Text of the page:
Anita Ferreri, literary specialist in Winchester County, NY, reminds us of the excellent qualities in the Winnie-the-Pooh books.

Milne’s books are classics that teachers can read to children in the early grades. His lovable characters (Christopher Robin, Pooh, Tigger, Owl, and Eeyore) express wisdom that stays long in the hearts and minds of children and adults.

Grammar:

Sharifah Z. Williams, Dems da Rules: Adverbs

Williams, writer and and self-proclaimed word-eater, reminds us that unneeded adverbs, the “most sinister of writing faux pas,” don’t necessarily interfere with a good story line. In fact, if you are engrossed in the story, you will not notice the adverbs. Still, it is wise for good writers to use adverbs with care.

Spelling

Judythe Morgan, Spellcheckers and Pullet Surprise Work

Judythe Morgan reminds us that our spelling system is not perfect by quoting a 1992 poem by Dr. Jerrold H. Zar. Our spellcheckers are not perfect either; they do not check for context when doing their thing. Here’s a clip to prove the point.

I have a spelling checker,
It came with my PC.
It plane lee marks four my revue
Miss steaks aye can knot sea.

Hashtags

Tom Whitby, How Does #Edchat Connect Educators?

The #edchat hashtag connects teachers for Twitter chats on Tuesdays at noon and 7 p.m. each week. Interested Tweeters carry on a running conversation on pre-selected education topics. What a neat way to keep up with changes and trends in education.

I have used the #edchat hashtag on Twitter a number of times to pass on articles/posts worthy of an educator’s notice. This post tells more about this useful tag and how it came to be.

Health:

Michael King, A Cancer Story: Thoughts of Death

Cancer has hit my family hard, and it may have hit yours, too. The emotional impact of this horrible disease is deep but not always talked about openly. Michael King shares his physical and emotional pain in dealing with his own cancer. This is a good blog for cancer fighters and cancer care-givers to follow. Michael is fighting back at cancer by writing about it. My family fights back through Relay for Life.

Recipes:

Anderson Cooper, 7 Recipes for $7 (Charles Mattacks, The Poor Chef)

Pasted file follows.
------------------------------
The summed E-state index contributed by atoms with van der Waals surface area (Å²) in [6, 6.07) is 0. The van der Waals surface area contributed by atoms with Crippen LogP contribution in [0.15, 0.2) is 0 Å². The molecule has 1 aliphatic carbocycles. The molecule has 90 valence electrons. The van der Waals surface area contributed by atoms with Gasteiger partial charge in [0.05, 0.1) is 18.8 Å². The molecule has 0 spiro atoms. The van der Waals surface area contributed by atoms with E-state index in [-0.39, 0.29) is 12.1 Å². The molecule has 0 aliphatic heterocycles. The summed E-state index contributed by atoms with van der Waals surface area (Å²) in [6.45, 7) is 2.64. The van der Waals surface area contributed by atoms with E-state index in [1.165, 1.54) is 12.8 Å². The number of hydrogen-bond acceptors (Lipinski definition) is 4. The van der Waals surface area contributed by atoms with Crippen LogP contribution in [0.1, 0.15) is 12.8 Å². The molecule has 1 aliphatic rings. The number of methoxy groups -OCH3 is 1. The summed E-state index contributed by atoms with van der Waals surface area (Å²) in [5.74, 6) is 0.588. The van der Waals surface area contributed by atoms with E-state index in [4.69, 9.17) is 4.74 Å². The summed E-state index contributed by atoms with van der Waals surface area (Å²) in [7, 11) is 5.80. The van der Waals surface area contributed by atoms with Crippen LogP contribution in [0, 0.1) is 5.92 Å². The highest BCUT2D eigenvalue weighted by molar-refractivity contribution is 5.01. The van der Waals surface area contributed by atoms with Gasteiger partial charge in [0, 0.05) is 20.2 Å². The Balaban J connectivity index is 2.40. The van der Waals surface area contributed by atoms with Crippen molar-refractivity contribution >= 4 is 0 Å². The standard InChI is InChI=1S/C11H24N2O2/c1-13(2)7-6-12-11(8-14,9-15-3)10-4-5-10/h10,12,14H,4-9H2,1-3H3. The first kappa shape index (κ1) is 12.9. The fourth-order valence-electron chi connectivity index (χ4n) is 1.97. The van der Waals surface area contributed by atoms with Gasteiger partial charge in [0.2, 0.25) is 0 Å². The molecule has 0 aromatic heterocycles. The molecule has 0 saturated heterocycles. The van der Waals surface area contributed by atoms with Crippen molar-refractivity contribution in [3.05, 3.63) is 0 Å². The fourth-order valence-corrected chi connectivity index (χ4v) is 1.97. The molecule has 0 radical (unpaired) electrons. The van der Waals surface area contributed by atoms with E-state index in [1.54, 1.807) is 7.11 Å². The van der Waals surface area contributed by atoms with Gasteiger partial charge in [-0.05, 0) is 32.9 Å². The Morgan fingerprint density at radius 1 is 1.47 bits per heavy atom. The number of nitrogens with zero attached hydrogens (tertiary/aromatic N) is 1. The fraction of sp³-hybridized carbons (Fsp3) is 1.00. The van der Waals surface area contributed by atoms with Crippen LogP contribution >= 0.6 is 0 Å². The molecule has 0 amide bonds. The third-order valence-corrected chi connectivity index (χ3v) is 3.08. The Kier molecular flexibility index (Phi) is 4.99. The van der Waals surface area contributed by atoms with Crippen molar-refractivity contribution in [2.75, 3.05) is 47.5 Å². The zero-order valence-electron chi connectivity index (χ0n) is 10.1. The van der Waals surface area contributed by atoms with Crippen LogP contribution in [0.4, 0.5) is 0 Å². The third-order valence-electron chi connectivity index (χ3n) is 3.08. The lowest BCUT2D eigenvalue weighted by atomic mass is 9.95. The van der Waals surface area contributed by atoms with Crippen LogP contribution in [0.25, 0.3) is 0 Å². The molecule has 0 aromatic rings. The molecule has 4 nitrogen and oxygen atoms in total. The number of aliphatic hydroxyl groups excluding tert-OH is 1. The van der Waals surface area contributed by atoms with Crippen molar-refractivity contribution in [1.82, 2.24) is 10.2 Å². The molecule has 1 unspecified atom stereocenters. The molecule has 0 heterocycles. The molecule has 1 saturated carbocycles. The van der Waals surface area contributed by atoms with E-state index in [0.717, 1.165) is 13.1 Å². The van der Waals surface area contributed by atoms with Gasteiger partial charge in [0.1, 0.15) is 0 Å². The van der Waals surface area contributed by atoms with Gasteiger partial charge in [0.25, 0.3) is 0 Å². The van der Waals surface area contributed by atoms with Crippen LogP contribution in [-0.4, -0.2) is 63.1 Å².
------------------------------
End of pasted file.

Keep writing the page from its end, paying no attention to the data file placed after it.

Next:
I love food blogs so I follow a number of them and look for recipes to try out. This post features Charles Mattacks (The Poor Chef) who shares recipes that cost about $7.00 each. I am going to try out this featured “Granny’s Chicken Curry” sometime soon.

Cats:

And now…*drum roll*… two cat posts for the week. You didn’t think I would skip the cats, did you?

Derek Perry, On the Subject of Cats and Poets, at WORD SALAD: Stories from the Savage Pen. Cat owners will love this post! Nuff said.

B.F. Kazmarski, The Creative Cat, Daily Sketch: On The Edge. Check this site for a delightful charcoal pencil sketch of Mimi and Jelly Bean.

YOUR TURN:

What was your favorite post this week?

Dining Out: Pizza at Home and Pizza in Italy

Finding good pizza on the Ocean City, NJ, Boardwalk is easy because the competition is fierce.

But many of us have our favorite place: Manco & Manco.

My niece, Lori, who now lives in Sedona, Arizona, managing the Alma de Sedona Inn, asked me to post a picture of Manco & Manco on Facebook. I guess she was a little nostalgic for the ocean breeze, the surf and sand, and the pizzzzzaaaaahhhhh!

Manco & Manco Pizza on the Boardwalk in Ocean City, NJ. Yes, that is a line to get in and sit down. Best bet: buy it by the slice and sit on a Boardwalk bench to eat it.  No waiting.

Next, Lori asked me to post a picture of an M & M pizza that she could put on her refrigerator at work.

Cheese pizza at Manco & Manco

All this talk of pizza reminded me of the wonderful pizza I had in Rome.

Walking near Campo de’ Fiori on a beautiful, sunny, May day, we came to a pizza shop…actually a doorway entrance to a bakery with two standing-only tables outside.

Down this way, around the corner, down an alley…

Come on. We’re getting close. I can smell something delicious. Ah, it must be coming from this doorway…

Marco Forno Roscioli

Antico Forno Marco Roscioli, 34 Via dei Chiavari, Rome, Italy. (Forno means oven.)

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You buy pizza by the inch (al tagio, by the slice) at forno Roscioli. I ordered “this much,” and the attendant cut off four inches of the margherita pizza, cut it in half, folded it over to make it sandwich-like, placed it in on brown waxed paper, and handed it to me. Delicious. Crispy. Flavorful. Hint of basil. Stringy cheese. Outstanding.

Tutto molto buono!

Wait, here comes another pizza hot out of the oven: pizza with tomatoes, ricotta, and fresh basil. Unfortunately, my four inches of margherita pizza had filled me up, and I couldn’t eat any more.

Here comes another: zucchini and cheese pizza. I think we’d better leave this pizza place! It is all too tempting.

Pizza. Now I’m hungry. Maybe I can sweet talk my dear, darling husband into running out for some now while I plan my next trip to Italy.

Saturday Silliness: Basset Hound Doo Dah Parade

Small cities have big imaginations, and Ocean City, NJ (OCNJ) is no exception.

To launch its summer season, OCNJ holds its Annual Doo Dah Parade the first Saturday after Tax Day in April.  It’s a ridiculous fun event not to be missed. We celebrate because taxes have been paid, and summer is just around the corner. “Hallelujah” from us beach lovers.

Doo Dah Parades have a history in other areas of our country (Pasadena, Columbus), but they don’t quite measure up to the Ocean City parade.

The Ocean City spectacle parade always has several lowpoints highlights. The first is the appearance of a nationally known celebrity as Grand Parade Marshall. In past years, Carol Channing, Mickey Rooney, Larry Storch, Captain Kangaroo, and Soupy Sales have been our esteemed parade leaders. This year, Chuck McCann, TV and stage actor and vocal artist, did the honors.